I have very little fear of going up and talking to strangers in many situations, and being that the original way I was coming to this event was alone, I had already geared myself up to do a lot of talking to strangers. With Kubrick there I was feeling bolder than usual.

“Let’s go smoke.”

I’m not much of a smoker. I will on very rare occasions now, mostly as a way of starting conversations. Smoking is the great equalizer. Anyone who smokes is, at least in Chicago in this day and age, saying that they are willing to be entirely outside the norm and completely judged by everyone else. They are also saying they don’t care.

I love that about smokers in the city of Chicago.

So, when I need to meet random strangers in the city of Chicago I find smoking to be an excellent way to do it.

We went outside with our swag bags, and rather than allowing Young Kubrick to light me up, I walked straight over to the nearest strangers and asked for a light. The stranger in question was wearing a set of sunglasses with flashing lights. A handsome, scruffy, bald gentleman. I liked his flair, but sadly realized within seconds that all my gusto would go to waste, as the first thing he wanted to tell me about was getting back inside to see his girlfriend.

Sadness.

“There he is.”

“What?” I turned to see what, or who, it was that Young Kubrick was pointing at, and there was attractive man in a tie, also smoking, wearing a walkie-talkie, and running around talking to trucks.

“Sweetie, he's working.”

“I know; he’s so dedicated.”

“All right.”

I could work with this. Talking to service people was even easier than talking to smokers. As he was headed back in our general direction I figured now would be a good time to ask a question I had been dying to ask: When do the movies actually start?

And I did.

Mr. Tie stopped and told us that the festival, while it said 6:00 to 9:00, was actually going to run to something like 1 a.m and that in reality we were in the drink-and-mingle stage, at which point they would eventually push people into the theater for the shorts. Once that had settled we mingled and got details about the history of the festival and the of course, details about Mr. Tie.

It turned out, that he was, in fact, a cinematographer. From there, Young Kubrick was able to properly network, exchange numbers, and flirt.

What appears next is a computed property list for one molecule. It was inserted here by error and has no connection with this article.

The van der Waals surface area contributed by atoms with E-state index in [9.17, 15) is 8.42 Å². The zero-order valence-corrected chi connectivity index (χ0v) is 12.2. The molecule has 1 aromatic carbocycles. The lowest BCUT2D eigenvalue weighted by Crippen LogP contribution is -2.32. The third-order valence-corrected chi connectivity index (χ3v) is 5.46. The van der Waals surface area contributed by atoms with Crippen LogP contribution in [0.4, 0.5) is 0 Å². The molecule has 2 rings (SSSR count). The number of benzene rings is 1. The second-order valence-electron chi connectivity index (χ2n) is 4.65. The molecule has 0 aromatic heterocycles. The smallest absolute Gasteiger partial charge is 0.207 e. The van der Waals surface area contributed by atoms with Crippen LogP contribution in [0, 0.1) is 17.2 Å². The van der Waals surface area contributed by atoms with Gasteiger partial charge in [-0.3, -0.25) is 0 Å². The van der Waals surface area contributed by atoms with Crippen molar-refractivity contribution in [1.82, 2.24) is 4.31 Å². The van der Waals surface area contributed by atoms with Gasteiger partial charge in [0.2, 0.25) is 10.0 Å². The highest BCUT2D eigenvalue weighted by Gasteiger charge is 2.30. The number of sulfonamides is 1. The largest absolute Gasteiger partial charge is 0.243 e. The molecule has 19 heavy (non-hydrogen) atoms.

Following this we had to let Mr. Tie get back to being a good volunteer for the festival, and we went back to working on mingling. This sent us for a fourth round of drinks and one more look at the beautiful gallery at the bottom of the theater. It was at this point that we were rather impressed by just how beautiful one of the photos was, a photo we had only gently glanced at before.


The more we looked into it, the more we could see. It’s really difficult to describe it so, please enjoy seeing it.


As we were finishing up our turn in the gallery I was suddenly stopped by a thrumming “Sara!” and turned to see the Actress, who had finally arrived. I introduced her to Young Kubrick and we quickly caught up while she dragged us back up the theater to meet her director and the person responsible for the film she was showing tonight, Diversions. This was a short piece made on a small budget, but beautifully done. (http://vimeo.com/18652511). The Director, Chris, was an absolute sweetheart who had flown in from LA for several things, and happened to be in town for MoFest as well. We also met her costar Barret, who was nice, if shy, and several other people. Young Kubrick had more to talk about in this realm then I did, so I mentioned to the Actress that she really should get a swag bag.




As she was busy, and everyone else was talking, I made the trip round for it, and then went back to chat some more before checking the time and noting that we really were going to have to leave soon. Somehow we lost our group and were unable to make contact again, but the hour was fast approaching 9 p.m. and we had to get moving to make round two for the evening.

We made a last run through the theater to try to run into the Actress, with no luck. Who we did run into was an organist, playing a most excellent turn-of-the-century organ in the front of the room. The kind of full-body playing that is so rare to see anymore and so moving when you have the chance; the piece was one I recognized from film, but not I can’t recall the exact piece of movie the piece was from. Though I suspect it was one by Kubrick; however, that could just be my own blended memory.


We made our goodbyes to Chris and Barret and ran out into the cold crisp night to look for a cab for our second stop on Milwaukee Ave.

2 comments:

gryffan said...

man, for all the wine we grow here there is like no place that serves it! more theaters and museums and other temples of art worship need to sling the booze.

Saradevil said...

Maybe you should start a wine bar.